“Over the last 35 years the agricultural industry has demonstrated a fatal injury rate of around 20 times the average. Quite simply, farm workers are risking their lives just by going to work, which is completely unacceptable. What is particularly heart-breaking are the numbers of preventable deaths on farms that are as a result of a fall from height. From 2013-18 falls from height were the third most common cause of deaths in the agricultural sector, and in 2018 alone three farm workers lost their lives as a result of Working at Height unsafely. Our own experience in the sector is that farmers are still lacking the drive and equipment to make Working at Height a safe activity for personnel.
“Unfortunately, agriculture is an industry where complacency regarding Working at Height still pervades. It’s often a case of locking the barn door once the horse has bolted. Only after an incident are reactive actions taken to prevent another accident. The reasons for this laissez faire approach are twofold. Firstly farming is still a traditional, generational industry which brings with it a particular culture. Add to this that farming is an extremely cost-conscious sector and this leads to a clouded view of the importance of investing in preventative safety measures.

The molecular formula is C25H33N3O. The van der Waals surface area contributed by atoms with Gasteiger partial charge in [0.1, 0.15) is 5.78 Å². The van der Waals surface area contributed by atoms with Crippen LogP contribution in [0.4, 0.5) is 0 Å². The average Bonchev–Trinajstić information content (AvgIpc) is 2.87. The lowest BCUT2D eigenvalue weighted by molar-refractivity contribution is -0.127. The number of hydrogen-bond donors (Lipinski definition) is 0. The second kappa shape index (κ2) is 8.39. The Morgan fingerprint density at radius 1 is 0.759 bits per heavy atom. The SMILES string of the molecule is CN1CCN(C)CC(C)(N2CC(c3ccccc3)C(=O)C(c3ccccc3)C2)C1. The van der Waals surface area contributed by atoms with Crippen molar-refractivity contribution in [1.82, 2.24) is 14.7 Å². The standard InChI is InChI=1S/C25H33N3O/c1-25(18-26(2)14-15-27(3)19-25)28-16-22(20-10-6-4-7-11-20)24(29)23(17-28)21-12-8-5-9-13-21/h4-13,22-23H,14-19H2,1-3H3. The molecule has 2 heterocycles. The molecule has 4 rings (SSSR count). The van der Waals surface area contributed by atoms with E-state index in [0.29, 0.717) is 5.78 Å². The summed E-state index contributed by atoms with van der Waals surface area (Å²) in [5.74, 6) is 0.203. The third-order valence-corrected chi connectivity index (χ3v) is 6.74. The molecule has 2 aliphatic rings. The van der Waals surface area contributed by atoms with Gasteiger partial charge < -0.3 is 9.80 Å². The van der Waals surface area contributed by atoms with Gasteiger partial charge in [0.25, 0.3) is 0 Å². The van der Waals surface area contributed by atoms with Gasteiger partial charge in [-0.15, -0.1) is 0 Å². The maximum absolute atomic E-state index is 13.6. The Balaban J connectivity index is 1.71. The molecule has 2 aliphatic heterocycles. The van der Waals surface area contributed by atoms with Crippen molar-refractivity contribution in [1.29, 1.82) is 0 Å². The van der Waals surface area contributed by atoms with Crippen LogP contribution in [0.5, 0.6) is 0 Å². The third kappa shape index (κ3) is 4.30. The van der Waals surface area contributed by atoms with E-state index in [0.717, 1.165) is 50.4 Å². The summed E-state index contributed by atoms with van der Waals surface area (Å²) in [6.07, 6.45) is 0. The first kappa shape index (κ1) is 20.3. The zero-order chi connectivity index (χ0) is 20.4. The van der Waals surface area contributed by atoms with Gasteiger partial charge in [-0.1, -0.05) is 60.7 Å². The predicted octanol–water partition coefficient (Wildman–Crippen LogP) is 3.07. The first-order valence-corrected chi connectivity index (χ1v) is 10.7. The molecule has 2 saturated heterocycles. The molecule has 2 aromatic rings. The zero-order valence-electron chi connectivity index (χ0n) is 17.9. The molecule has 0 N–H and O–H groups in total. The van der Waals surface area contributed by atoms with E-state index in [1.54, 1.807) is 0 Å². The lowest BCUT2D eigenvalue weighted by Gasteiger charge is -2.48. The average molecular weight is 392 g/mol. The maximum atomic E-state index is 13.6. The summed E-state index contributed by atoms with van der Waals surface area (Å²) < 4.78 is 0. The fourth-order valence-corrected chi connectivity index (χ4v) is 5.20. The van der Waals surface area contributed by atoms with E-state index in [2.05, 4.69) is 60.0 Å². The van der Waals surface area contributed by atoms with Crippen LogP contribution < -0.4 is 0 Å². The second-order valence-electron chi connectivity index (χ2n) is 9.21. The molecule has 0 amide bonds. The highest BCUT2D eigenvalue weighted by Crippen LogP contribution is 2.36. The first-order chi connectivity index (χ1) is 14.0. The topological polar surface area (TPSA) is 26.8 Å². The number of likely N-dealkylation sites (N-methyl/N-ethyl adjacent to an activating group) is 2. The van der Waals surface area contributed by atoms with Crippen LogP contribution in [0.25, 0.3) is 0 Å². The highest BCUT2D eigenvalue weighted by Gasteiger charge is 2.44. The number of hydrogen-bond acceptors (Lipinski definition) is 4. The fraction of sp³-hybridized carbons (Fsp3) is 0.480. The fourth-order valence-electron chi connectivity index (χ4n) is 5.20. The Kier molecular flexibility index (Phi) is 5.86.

“Farm Safety Week is an important initiative that helps focus the industry on the work that needs to be done to raise the profile of safety issues. We wholeheartedly support efforts behind the campaign. Unfortunately, however this is a sector that is notoriously difficult to reach with such messaging and it will require further investment and innovation from government, with the input and expertise of charities and industry leaders to ensure that messages are not just heard but acted on. We believe that a more proactive involvement from the Health and Safety Executive, ensuring the industry are compliant with regulations, will aid in reducing the number of personnel suffering from life changing injuries, as well as the number of fatal accidents occurring on farms.”